Money as a weapon of war I: From the Operation Bernhard by the Nazi Germany against Britain to the Cuban pesos forged by the CIA in the invasion of the Bay of Pigs

Money has always been a part of military conflict. As a weapon of war it has adopted a variety of formats and served different uses: a vehicle for propaganda messages, safe-conducts or as part of an operative to sow terror or confusion amongst the enemy.

But the case of the CIA in the Bay of Pigs, inspired in the Operation Bernhard, is somewhat exceptional, as the tactical objective was not only the enemy’s mind but its economy. Counterfeit Cuban 20-peso notes were printed and handed out among the invading forces trying to overthrow Fidel Castro. The CIA’s justification was that, given that this was an undercover operation in which the invaders were passing themselves off as Cubans, they had to come equipped with local money. The question, then, was why so many notes were printed, far more than the troops could spend on the island without arousing suspicion.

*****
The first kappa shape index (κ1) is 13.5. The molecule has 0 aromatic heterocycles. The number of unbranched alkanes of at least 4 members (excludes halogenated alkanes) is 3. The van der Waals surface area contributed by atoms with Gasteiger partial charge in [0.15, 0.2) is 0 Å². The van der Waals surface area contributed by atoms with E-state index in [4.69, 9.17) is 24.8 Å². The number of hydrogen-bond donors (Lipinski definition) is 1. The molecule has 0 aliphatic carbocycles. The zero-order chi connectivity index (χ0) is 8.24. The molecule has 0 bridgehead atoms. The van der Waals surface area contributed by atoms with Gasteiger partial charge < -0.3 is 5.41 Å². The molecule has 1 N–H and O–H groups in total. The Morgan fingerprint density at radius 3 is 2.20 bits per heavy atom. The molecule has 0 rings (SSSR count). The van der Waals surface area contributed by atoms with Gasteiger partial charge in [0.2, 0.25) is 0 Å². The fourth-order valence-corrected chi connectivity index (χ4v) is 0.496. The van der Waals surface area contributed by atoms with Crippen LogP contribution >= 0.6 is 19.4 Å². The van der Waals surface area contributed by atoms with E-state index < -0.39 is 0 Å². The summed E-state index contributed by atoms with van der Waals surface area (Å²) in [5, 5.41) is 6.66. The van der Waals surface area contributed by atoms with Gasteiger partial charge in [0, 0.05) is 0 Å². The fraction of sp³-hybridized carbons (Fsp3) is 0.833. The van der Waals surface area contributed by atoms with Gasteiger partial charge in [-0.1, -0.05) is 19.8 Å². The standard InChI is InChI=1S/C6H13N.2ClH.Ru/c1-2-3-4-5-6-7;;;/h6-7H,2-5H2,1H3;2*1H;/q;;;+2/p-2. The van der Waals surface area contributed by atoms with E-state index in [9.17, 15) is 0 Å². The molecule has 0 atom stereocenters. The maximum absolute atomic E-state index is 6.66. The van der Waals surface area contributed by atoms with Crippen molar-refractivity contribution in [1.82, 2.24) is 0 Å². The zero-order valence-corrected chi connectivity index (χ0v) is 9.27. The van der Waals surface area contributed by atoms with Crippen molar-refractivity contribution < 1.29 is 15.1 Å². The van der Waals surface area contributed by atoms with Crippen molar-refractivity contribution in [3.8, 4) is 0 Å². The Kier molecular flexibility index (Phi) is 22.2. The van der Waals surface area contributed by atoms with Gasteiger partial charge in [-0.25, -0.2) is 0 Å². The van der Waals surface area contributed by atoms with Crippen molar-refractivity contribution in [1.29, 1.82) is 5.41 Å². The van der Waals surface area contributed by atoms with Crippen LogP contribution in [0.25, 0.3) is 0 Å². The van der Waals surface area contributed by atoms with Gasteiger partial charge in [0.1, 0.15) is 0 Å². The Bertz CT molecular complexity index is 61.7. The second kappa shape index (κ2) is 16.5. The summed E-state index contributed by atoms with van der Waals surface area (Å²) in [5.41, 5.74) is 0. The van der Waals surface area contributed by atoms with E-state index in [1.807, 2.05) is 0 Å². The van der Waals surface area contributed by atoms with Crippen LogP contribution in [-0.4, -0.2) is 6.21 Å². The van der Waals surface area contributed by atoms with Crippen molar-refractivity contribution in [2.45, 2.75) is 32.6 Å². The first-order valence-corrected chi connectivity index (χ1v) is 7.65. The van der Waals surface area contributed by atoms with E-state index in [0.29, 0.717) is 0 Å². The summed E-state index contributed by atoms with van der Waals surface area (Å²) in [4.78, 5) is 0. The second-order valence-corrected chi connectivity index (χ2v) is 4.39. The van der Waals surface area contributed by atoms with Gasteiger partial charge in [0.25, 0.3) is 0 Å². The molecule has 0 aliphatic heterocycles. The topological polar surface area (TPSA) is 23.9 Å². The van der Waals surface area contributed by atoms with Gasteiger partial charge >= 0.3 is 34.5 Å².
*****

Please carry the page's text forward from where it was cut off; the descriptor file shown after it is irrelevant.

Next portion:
This military action, perhaps owing to its resounding failure, was one of the best known of Operation 40, a group created by Eisenhower and directed by Richard Nixon, whose objective was the overthrow of Latin American governments contrary to USA policies.

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